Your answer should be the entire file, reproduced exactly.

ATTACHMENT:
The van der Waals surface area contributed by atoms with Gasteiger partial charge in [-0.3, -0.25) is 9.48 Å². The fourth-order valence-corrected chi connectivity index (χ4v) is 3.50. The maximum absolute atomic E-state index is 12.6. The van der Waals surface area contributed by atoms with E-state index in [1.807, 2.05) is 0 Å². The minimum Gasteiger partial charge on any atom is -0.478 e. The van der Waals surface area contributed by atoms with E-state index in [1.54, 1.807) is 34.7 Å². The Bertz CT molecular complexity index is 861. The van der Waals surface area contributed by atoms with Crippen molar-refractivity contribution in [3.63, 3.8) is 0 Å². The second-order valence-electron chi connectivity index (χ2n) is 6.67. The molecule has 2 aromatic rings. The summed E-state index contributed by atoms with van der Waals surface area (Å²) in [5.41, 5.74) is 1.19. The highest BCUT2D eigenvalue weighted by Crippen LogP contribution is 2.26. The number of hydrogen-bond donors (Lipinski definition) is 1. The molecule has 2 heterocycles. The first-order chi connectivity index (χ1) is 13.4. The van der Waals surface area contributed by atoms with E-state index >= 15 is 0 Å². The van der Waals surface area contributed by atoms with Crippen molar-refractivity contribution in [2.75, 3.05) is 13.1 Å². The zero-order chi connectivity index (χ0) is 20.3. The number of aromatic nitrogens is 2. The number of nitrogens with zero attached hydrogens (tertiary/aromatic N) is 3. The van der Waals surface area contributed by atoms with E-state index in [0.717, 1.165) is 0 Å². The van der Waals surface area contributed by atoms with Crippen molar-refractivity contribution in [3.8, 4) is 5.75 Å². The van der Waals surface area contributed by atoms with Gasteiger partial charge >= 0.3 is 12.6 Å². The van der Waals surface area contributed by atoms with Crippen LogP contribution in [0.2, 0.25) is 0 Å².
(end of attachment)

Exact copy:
The van der Waals surface area contributed by atoms with Gasteiger partial charge in [-0.3, -0.25) is 9.48 Å². The fourth-order valence-corrected chi connectivity index (χ4v) is 3.50. The maximum absolute atomic E-state index is 12.6. The van der Waals surface area contributed by atoms with E-state index in [1.807, 2.05) is 0 Å². The minimum Gasteiger partial charge on any atom is -0.478 e. The van der Waals surface area contributed by atoms with E-state index in [1.54, 1.807) is 34.7 Å². The Bertz CT molecular complexity index is 861. The van der Waals surface area contributed by atoms with Crippen molar-refractivity contribution in [3.63, 3.8) is 0 Å². The second-order valence-electron chi connectivity index (χ2n) is 6.67. The molecule has 2 aromatic rings. The summed E-state index contributed by atoms with van der Waals surface area (Å²) in [5.41, 5.74) is 1.19. The highest BCUT2D eigenvalue weighted by Crippen LogP contribution is 2.26. The number of hydrogen-bond donors (Lipinski definition) is 1. The molecule has 2 heterocycles. The first-order chi connectivity index (χ1) is 13.4. The van der Waals surface area contributed by atoms with E-state index >= 15 is 0 Å². The van der Waals surface area contributed by atoms with Crippen molar-refractivity contribution in [2.75, 3.05) is 13.1 Å². The zero-order chi connectivity index (χ0) is 20.3. The number of aromatic nitrogens is 2. The number of nitrogens with zero attached hydrogens (tertiary/aromatic N) is 3. The van der Waals surface area contributed by atoms with E-state index in [0.717, 1.165) is 0 Å². The van der Waals surface area contributed by atoms with Crippen molar-refractivity contribution in [3.8, 4) is 5.75 Å². The van der Waals surface area contributed by atoms with Gasteiger partial charge >= 0.3 is 12.6 Å². The van der Waals surface area contributed by atoms with Crippen LogP contribution in [0.2, 0.25) is 0 Å².